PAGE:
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krsarr
New Member

I live in Arizona, but sold mineral rights located in Oklahoma. For which state do I report this as a capital gain?

 
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GeoffreyG
New Member

I live in Arizona, but sold mineral rights located in Oklahoma. For which state do I report this as a capital gain?

The short answer to your question is that you will pay taxes the capital gain from this mineral rights sale to both Arizona and Oklahoma.  The long answer to your question will take some time and space to explain; we will do so below.

To begin, it is a fact that as an Arizona resident you are taxed on all of your income, worldwide, no matter what the source, by the state of Arizona.  It is also a fact that the sale of property rights in Oklahoma is considered "Oklahoma-source" income; and so that requires paying taxes also to Oklahoma.  The reverse is also true, where the taxpayer is instead an Oklahoma resident and incurred a capital gain on Arizona property as a nonresident.

Normally, where a taxpayer has to pay taxes to two states on the same item of income (which often happens when a taxpayer lives in one state and has a wage-earning job in another state), they are then allowed to take a tax credit on their home state return for taxes paid to the other state.  Similarly, the same principles typically apply to non-wage taxation by more than one state -- which is also true as well for sales of land and mineral rights.

Of course, your capital gains income is still reportable (and taxable) by the federal IRS as well.

While the full details underlying the state tax credit claim for Arizona residents paying taxes to Oklahoma on the same item of income are not important at the moment, please know that the tax credit for any taxes paid to Oklahoma on the mineral rights sale will be claimed on your Arizona tax return.

While TurboTax can certainly compute this tax situation correctly, it can be tricky.  The "ordering" sequence of state tax preparation is crucial here.  In order to take the state tax credit correctly, for the double-taxed income, you would want to complete your federal return first, your Oklahoma nonresident return second, and then your Arizona resident return third.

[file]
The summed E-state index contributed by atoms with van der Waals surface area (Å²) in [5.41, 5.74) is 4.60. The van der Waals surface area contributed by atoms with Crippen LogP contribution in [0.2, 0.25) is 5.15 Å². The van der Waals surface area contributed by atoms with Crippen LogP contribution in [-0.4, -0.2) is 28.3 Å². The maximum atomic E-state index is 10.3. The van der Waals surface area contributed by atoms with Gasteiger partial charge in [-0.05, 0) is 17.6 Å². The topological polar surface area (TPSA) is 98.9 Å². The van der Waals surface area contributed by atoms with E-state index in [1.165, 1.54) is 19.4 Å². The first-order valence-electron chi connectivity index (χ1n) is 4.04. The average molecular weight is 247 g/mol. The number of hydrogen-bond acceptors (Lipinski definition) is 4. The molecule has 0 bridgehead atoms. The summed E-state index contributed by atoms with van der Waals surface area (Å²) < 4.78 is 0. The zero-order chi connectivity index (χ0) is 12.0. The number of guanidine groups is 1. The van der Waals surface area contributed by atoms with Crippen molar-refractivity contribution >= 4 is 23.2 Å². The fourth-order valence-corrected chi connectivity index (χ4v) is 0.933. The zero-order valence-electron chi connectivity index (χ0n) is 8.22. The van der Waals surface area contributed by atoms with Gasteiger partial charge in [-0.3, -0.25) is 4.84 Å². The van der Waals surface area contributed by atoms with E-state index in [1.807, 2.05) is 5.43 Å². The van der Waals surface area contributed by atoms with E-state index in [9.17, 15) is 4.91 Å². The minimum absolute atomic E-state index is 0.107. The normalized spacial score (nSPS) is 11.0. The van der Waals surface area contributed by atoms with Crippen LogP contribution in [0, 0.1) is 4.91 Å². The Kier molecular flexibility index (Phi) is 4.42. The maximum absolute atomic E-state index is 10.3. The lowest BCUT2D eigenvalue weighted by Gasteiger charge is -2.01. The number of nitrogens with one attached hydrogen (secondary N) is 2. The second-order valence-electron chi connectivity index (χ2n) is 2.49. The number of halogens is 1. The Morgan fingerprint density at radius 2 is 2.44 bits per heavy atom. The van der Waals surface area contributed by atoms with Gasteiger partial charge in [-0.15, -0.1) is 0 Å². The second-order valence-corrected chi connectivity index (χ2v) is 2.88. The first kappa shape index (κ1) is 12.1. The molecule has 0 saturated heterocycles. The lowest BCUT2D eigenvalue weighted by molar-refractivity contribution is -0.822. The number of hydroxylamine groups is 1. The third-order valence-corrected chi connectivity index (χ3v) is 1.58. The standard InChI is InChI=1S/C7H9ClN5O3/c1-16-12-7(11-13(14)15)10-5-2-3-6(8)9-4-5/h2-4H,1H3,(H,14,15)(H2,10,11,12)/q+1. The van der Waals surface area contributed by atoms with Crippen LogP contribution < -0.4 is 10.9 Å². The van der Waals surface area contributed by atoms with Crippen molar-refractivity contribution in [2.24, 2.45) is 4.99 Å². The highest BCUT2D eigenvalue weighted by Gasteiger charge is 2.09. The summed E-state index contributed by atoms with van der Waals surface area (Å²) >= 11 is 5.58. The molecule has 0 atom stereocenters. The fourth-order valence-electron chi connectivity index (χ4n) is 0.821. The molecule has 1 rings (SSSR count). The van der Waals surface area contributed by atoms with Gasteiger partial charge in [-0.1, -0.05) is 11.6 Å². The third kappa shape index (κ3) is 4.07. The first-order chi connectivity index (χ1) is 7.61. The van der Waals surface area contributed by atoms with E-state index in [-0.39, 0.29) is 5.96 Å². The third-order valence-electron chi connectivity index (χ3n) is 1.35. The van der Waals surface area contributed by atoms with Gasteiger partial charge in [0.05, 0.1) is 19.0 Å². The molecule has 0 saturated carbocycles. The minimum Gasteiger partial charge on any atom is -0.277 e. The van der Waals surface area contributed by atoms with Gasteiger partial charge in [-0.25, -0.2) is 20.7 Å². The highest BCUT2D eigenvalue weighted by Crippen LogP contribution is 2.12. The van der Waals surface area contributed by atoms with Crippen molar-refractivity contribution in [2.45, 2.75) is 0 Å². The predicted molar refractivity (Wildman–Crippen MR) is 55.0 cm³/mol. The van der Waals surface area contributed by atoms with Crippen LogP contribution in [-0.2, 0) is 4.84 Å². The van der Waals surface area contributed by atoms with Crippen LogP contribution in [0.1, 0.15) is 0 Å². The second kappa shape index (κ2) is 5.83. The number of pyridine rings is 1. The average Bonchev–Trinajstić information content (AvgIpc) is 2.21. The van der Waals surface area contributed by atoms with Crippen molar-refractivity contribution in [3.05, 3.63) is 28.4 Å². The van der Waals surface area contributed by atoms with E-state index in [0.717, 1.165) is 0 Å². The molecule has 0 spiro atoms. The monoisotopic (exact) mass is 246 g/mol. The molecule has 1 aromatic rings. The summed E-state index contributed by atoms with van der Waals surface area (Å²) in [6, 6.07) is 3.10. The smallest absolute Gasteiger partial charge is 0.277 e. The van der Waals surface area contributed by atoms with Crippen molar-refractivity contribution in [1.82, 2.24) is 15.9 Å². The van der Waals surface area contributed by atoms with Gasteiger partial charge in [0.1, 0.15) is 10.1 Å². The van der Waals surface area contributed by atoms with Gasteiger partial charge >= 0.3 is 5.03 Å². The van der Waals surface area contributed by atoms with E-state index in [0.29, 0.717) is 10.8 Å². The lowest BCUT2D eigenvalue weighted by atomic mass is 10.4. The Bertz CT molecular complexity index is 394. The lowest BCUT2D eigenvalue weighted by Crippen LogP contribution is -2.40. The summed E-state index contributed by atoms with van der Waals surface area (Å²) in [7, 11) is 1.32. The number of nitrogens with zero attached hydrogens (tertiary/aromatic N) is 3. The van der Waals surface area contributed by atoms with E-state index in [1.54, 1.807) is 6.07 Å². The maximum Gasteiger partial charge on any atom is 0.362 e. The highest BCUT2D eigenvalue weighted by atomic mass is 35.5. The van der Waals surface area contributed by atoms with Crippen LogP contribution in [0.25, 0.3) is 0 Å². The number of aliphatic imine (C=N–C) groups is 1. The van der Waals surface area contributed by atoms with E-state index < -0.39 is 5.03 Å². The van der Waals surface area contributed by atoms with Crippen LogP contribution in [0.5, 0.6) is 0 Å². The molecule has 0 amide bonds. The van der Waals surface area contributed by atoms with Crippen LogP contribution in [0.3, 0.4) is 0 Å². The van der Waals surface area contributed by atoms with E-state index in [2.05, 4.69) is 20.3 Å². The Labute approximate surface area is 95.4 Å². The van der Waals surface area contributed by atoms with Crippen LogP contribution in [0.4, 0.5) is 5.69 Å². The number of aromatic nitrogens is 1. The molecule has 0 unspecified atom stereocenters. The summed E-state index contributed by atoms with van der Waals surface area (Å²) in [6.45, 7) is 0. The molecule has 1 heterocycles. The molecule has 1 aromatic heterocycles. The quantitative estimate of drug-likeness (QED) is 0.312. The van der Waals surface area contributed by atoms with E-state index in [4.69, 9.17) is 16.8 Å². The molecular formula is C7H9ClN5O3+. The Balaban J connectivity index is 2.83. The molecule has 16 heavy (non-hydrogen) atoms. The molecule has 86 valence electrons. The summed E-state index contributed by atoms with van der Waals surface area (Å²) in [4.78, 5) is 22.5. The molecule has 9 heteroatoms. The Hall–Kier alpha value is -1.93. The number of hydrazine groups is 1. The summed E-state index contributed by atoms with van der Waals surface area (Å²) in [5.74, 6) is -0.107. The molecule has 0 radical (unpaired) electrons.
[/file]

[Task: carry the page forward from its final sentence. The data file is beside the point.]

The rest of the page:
The following webpage may also be useful to you, in understanding the general principles behind paying taxes to two different states, and then claiming a tax credit for that:

Finally, you may benefit by reading the following TurboTax webpage, which contains additional details on mutually-taxed income:

https://turbotax.intuit.com/tax-tools/tax-tips/Tax-Planning-and-Checklists/Multiple-States---Figurin...


Thank you for asking this important question.

View solution in original post

1 Reply
GeoffreyG
New Member

I live in Arizona, but sold mineral rights located in Oklahoma. For which state do I report this as a capital gain?

The short answer to your question is that you will pay taxes the capital gain from this mineral rights sale to both Arizona and Oklahoma.  The long answer to your question will take some time and space to explain; we will do so below.

To begin, it is a fact that as an Arizona resident you are taxed on all of your income, worldwide, no matter what the source, by the state of Arizona.  It is also a fact that the sale of property rights in Oklahoma is considered "Oklahoma-source" income; and so that requires paying taxes also to Oklahoma.  The reverse is also true, where the taxpayer is instead an Oklahoma resident and incurred a capital gain on Arizona property as a nonresident.

Normally, where a taxpayer has to pay taxes to two states on the same item of income (which often happens when a taxpayer lives in one state and has a wage-earning job in another state), they are then allowed to take a tax credit on their home state return for taxes paid to the other state.  Similarly, the same principles typically apply to non-wage taxation by more than one state -- which is also true as well for sales of land and mineral rights.

Of course, your capital gains income is still reportable (and taxable) by the federal IRS as well.

While the full details underlying the state tax credit claim for Arizona residents paying taxes to Oklahoma on the same item of income are not important at the moment, please know that the tax credit for any taxes paid to Oklahoma on the mineral rights sale will be claimed on your Arizona tax return.

While TurboTax can certainly compute this tax situation correctly, it can be tricky.  The "ordering" sequence of state tax preparation is crucial here.  In order to take the state tax credit correctly, for the double-taxed income, you would want to complete your federal return first, your Oklahoma nonresident return second, and then your Arizona resident return third.

The following webpage may also be useful to you, in understanding the general principles behind paying taxes to two different states, and then claiming a tax credit for that:

Finally, you may benefit by reading the following TurboTax webpage, which contains additional details on mutually-taxed income:

https://turbotax.intuit.com/tax-tools/tax-tips/Tax-Planning-and-Checklists/Multiple-States---Figurin...


Thank you for asking this important question.

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